Synthetic homoserine lactone-derived sulfonylureas as inhibitors of Vibrio fischeri quorum sensing regulator

INSA Lyon, Institut de Chimie et Biochimie Moléculaires et Supramoléculaires, Laboratoire de Chimie Organique, Bât J. Verne, 20 av A. Einstein, 69621 Villeurbanne Cedex, France.
Bioorganic & medicinal chemistry (Impact Factor: 2.79). 05/2008; 16(7):3550-6. DOI: 10.1016/j.bmc.2008.02.023
Source: PubMed


A series of 9 homoserine lactone-derived sulfonylureas substituted by an alkyl chain, some of them bearing a phenyl group at the extremity, have been prepared. All compounds were found to inhibit the action of 3-oxo-hexanoyl-L-homoserine lactone, the natural inducer of bioluminescence in the bacterium Vibrio fischeri, the aliphatic compounds being more active than their phenyl-substituted counterparts. Molecular modelling studies performed on the most active compound in each series suggest that the antagonist activity could be related to the perturbation of the hydrogen-bond network in the ligand-protein complexes.

Download full-text


Available from: Sylvie Reverchon
  • Source
    • "Changes in the amide function bridging the lactone ring and the fatty acid also influences the AHL binding activity to receptor proteins, since the amide forms hydrogen bonds with a conserved tyrosine and aspartic acid in the AHL binding pocket (Vannini et al., 2002; Zhang et al., 2002). Changing the amide to a sulfonamide and/or a urea has been predicted to result in the formation of an additional hydrogen bond between a tyrosine residue in the ligand pocket and the sulfonamide, and to strengthen the hydrogen bond between the aspartic acid and the external NH of urea (Castang et al., 2004; Frezza et al., 2006, 2008). Compounds with either or both modifications have showed antagonistic behaviors with the Vibrio fischeri LuxR receptor. "
    [Show abstract] [Hide abstract]
    ABSTRACT: Bacteria use a cell-to-cell communication activity termed "quorum sensing" to coordinate group behaviors in a cell density dependent manner. Quorum sensing influences the expression profile of diverse genes, including antibiotic tolerance and virulence determinants, via specific chemical compounds called "autoinducers". During quorum sensing, Gram-negative bacteria typically use an acylated homoserine lactone (AHL) called autoinducer 1. Since the first discovery of quorum sensing in a marine bacterium, it has been recognized that more than 100 species possess this mechanism of cell-to-cell communication. In addition to being of interest from a biological standpoint, quorum sensing is a potential target for antimicrobial chemotherapy. This unique concept of antimicrobial control relies on reducing the burden of virulence rather than killing the bacteria. It is believed that this approach will not only suppress the development of antibiotic resistance, but will also improve the treatment of refractory infections triggered by multi-drug resistant pathogens. In this paper, we review and track recent progress in studies on AHL inhibitors/modulators from a biological standpoint. It has been discovered that both natural and synthetic compounds can disrupt quorum sensing by a variety of means, such as jamming signal transduction, inhibition of signal production and break-down and trapping of signal compounds. We also focus on the regulatory elements that attenuate quorum sensing activities and discuss their unique properties. Understanding the biological roles of regulatory elements might be useful in developing inhibitor applications and understanding how quorum sensing is controlled.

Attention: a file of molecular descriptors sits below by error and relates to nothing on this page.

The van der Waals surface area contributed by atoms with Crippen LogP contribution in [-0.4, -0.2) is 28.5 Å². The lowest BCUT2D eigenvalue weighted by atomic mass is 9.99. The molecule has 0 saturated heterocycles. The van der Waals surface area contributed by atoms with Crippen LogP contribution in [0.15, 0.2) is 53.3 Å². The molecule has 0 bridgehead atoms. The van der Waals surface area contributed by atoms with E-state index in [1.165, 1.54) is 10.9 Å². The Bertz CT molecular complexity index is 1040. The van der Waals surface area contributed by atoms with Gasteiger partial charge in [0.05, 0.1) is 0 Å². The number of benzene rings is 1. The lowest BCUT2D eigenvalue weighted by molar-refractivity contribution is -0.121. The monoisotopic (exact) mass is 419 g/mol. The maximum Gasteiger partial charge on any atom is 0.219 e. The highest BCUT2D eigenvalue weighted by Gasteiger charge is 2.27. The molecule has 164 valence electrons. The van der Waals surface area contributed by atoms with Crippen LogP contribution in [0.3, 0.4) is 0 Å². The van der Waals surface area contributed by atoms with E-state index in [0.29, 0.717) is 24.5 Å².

Full-text · Article · May 2013 · Frontiers in Microbiology
  • Source
    [Show abstract] [Hide abstract]
    ABSTRACT: New N-acyl homoserine lactone analogues, N-acyl-3-amino-5H-furanone derivatives and some 4-halogeno counterparts, were synthesised and tested for their ability to modulate LuxR-dependent bacterial quorum sensing. Both types of analogues proved to be inhibitors, the halogenated compounds being significantly more active. Molecular modelling suggested that the conjugated enamide group induces two preferential conformations leading to specific binding modes. In addition, the presence of the halogen atom could enhance the fitting of the lactone ring through specific interactions with strictly conserved or conservatively replaceable residues in the LuxR protein family, namely Asp79, Trp94 and Ile81.
    Full-text · Article · Jul 2008 · Bioorganic & medicinal chemistry letters
  • Source
    [Show abstract] [Hide abstract]
    ABSTRACT: In the present study, we investigated the inhibition of the Lux quorum-sensing system by N-acyl cyclopentylamine (Cn-CPA). The Lux quorum-sensing system regulates luminescence gene expression in Vibrio fischeri. We have already reported on the synthesis of Cn-CPA and their abilities as inhibitors of the quorum-sensing systems in Pseudomonas aeruginosa and Serratia marcescens. In the case of Pseudomonas aeruginosa (Las and Rhl quorum-sensing system) and Serratia marcescens (Spn quorum-sensing system), specific Cn-CPA with a particular acyl chain length showed the strongest inhibitory effect. In the case of the Lux quorum-sensing system, it was found that several kinds of Cn-CPA with a range from C5 to C10 showed similar strong inhibitory effects. Moreover, the inhibitory effect of Cn-CPA on the Lux quorum-sensing system was stronger than that of halogenated furanone, a natural quorum-sensing inhibitor.
    Full-text · Article · Jan 2009 · Acta Biochimica et Biophysica Sinica
Show more